Five Reasons Getting Students to Talk is Worth the Effort

“I just don’t see how students learn anything when they talk to each other,” a faculty member told me recently. “Their conversations are so superficial. They get things wrong. I can hardly stand to listen to them.”

Although I don’t agree, I can understand the feelings. Students talk about content as novices; faculty discuss it as experts. Novices do talk about things superficially, incorrectly and not very systematically. And those types of exchanges do cause experts all kinds of consternation. But there are good reasons to let students talk about course content. Here are five.

1. Students learn content when they talk about it. There’s lots of research supporting that claim, as well as plenty of first hand experience, doing it and seeing it. When you try to explain something to somebody else, you end up understanding it better yourself. Talking can make it easier to see how the new material connects with, relates to or disagrees with what you already know. It expedites making the material your own, making it more meaningful to you.

For most faculty the question is whether you need a knowledge base before you can talk about something. People talk about things they know nothing (or very little) about all the time. . .so it’s certainly possible. The question is more about whether you should talk about things when your knowledge base is minimal. You shouldn’t if the conversation is without an infusion of new information, but teachers can do much to prevent that from happening.

2. Talking lets students learn from each other. Learning can be an individual activity, but learning also can happen when students work together. Too often these are viewed as learning preferences and you’ll hear people say that students learn well alone or they learn well with others. In reality, they should have the skills necessary to learn in both contexts.

And sometimes it’s easier for students to learn from each other than from the teacher. It’s safer to ask questions of a peer and to test knowledge with someone you consider an equal. Sometimes when you’ve just learned something, you can explain it better to somebody who doesn’t understand than the experts who know the concept so well they’ve forgotten when and how they first learned it.

3. Talking gives students the opportunity to practice using the language of the discipline. Experts in every field talk about material with a highly specialized language; new words, big words, unfamiliar words. Students struggle with nomenclature; talking and writing are the best ways to learn the language of the professions. And nobody learns a new language without practice and without making egregious errors.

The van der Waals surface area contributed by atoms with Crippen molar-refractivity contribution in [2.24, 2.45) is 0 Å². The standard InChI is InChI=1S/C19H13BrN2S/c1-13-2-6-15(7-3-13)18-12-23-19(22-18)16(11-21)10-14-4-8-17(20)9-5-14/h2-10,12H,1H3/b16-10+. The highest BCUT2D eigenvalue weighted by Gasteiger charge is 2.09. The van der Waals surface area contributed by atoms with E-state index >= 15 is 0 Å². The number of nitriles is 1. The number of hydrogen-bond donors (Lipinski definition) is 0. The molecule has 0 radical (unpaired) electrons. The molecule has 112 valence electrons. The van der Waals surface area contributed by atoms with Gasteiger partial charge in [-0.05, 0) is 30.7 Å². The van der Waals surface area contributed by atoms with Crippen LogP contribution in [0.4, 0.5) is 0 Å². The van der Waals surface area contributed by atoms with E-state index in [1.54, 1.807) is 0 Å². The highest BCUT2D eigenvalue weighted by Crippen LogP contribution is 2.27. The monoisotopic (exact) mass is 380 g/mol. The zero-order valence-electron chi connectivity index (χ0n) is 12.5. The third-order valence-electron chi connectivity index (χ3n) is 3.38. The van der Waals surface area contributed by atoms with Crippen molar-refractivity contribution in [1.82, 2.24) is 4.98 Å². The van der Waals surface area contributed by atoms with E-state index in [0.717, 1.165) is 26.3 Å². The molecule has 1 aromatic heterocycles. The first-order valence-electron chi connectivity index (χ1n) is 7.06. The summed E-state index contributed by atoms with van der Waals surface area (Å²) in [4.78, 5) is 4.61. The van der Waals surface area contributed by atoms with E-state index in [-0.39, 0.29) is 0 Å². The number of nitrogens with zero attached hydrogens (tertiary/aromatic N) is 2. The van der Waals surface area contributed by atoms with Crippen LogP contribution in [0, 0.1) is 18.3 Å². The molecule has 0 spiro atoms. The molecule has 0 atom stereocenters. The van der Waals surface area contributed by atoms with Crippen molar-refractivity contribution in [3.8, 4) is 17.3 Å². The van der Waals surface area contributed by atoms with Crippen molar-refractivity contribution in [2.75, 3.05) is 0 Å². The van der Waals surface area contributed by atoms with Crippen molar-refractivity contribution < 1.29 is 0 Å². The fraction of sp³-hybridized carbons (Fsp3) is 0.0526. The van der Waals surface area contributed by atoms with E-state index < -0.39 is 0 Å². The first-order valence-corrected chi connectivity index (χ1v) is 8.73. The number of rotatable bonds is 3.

4. Talking connects students with the content. There’s a thrill that comes when you start hearing yourself talk like a professional, when you first start to master the language and can make references the same way the experts do. This is how some students first discover that a particular content area interests them and when they catch a glimpse of learning as something that can be loved.

5. Talking connects students with each other. In-class discussions help break through the anonymity of a large class where students don’t know each and can’t expect the teacher to know them. Talking with other students about course content is a good way to benchmark knowledge: “Everybody else thinks this is important, so I’d better learn it.” or “Oh good, I’m not the only one who thinks this is hard and doesn’t understand it well.” Talking puts some perspective on individual efforts to learn. It reduces stress, adjusts attitudes and motivates learning.

True, it can be difficult listening to novices grappling with the content. But that’s the teaching challenge. How can you ratchet up the intellectual caliber of those exchanges? What questions point students to areas of content they need to master? What scenarios force them to deal with content integration and application? What readings will build understanding and stimulate deeper conversations? Teachers have the power to add form and substance to the discussions. If they accept the challenge and keep listening, pretty soon they’ll hear students talking in a way that sounds different. Will it sound like music to faculty ears? Perhaps, but in the beginning it’s best to expect soft music and short songs.

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